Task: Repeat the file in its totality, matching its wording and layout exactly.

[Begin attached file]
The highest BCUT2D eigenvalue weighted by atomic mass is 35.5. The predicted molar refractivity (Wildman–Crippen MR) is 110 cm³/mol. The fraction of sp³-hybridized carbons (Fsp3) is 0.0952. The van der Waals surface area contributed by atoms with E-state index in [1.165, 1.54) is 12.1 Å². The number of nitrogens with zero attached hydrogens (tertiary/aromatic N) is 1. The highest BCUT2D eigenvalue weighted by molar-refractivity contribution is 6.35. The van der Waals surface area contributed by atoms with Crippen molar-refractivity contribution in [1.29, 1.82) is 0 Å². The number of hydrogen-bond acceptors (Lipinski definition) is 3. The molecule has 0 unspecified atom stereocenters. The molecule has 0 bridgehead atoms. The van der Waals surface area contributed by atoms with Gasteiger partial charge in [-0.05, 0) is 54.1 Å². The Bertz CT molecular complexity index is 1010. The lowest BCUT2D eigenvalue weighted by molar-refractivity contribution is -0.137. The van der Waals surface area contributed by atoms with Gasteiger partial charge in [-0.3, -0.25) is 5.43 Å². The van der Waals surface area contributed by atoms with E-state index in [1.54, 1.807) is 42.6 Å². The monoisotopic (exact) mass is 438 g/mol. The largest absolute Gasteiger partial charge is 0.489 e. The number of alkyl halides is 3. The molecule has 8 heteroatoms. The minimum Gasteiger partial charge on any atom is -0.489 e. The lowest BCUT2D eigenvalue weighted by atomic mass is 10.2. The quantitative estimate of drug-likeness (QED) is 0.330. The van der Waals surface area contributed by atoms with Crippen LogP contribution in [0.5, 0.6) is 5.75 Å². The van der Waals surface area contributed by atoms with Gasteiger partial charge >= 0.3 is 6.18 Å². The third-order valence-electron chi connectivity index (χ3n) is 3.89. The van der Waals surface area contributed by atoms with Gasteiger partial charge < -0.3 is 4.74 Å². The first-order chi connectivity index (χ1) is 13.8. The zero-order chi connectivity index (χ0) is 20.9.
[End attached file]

The highest BCUT2D eigenvalue weighted by atomic mass is 35.5. The predicted molar refractivity (Wildman–Crippen MR) is 110 cm³/mol. The fraction of sp³-hybridized carbons (Fsp3) is 0.0952. The van der Waals surface area contributed by atoms with E-state index in [1.165, 1.54) is 12.1 Å². The number of nitrogens with zero attached hydrogens (tertiary/aromatic N) is 1. The highest BCUT2D eigenvalue weighted by molar-refractivity contribution is 6.35. The van der Waals surface area contributed by atoms with Crippen molar-refractivity contribution in [1.29, 1.82) is 0 Å². The number of hydrogen-bond acceptors (Lipinski definition) is 3. The molecule has 0 unspecified atom stereocenters. The molecule has 0 bridgehead atoms. The van der Waals surface area contributed by atoms with Gasteiger partial charge in [-0.05, 0) is 54.1 Å². The Bertz CT molecular complexity index is 1010. The lowest BCUT2D eigenvalue weighted by molar-refractivity contribution is -0.137. The van der Waals surface area contributed by atoms with Gasteiger partial charge in [-0.3, -0.25) is 5.43 Å². The van der Waals surface area contributed by atoms with E-state index in [1.54, 1.807) is 42.6 Å². The monoisotopic (exact) mass is 438 g/mol. The largest absolute Gasteiger partial charge is 0.489 e. The number of alkyl halides is 3. The molecule has 8 heteroatoms. The minimum Gasteiger partial charge on any atom is -0.489 e. The lowest BCUT2D eigenvalue weighted by atomic mass is 10.2. The quantitative estimate of drug-likeness (QED) is 0.330. The van der Waals surface area contributed by atoms with Crippen LogP contribution in [0.5, 0.6) is 5.75 Å². The van der Waals surface area contributed by atoms with Gasteiger partial charge >= 0.3 is 6.18 Å². The third-order valence-electron chi connectivity index (χ3n) is 3.89. The van der Waals surface area contributed by atoms with Gasteiger partial charge < -0.3 is 4.74 Å². The first-order chi connectivity index (χ1) is 13.8. The zero-order chi connectivity index (χ0) is 20.9.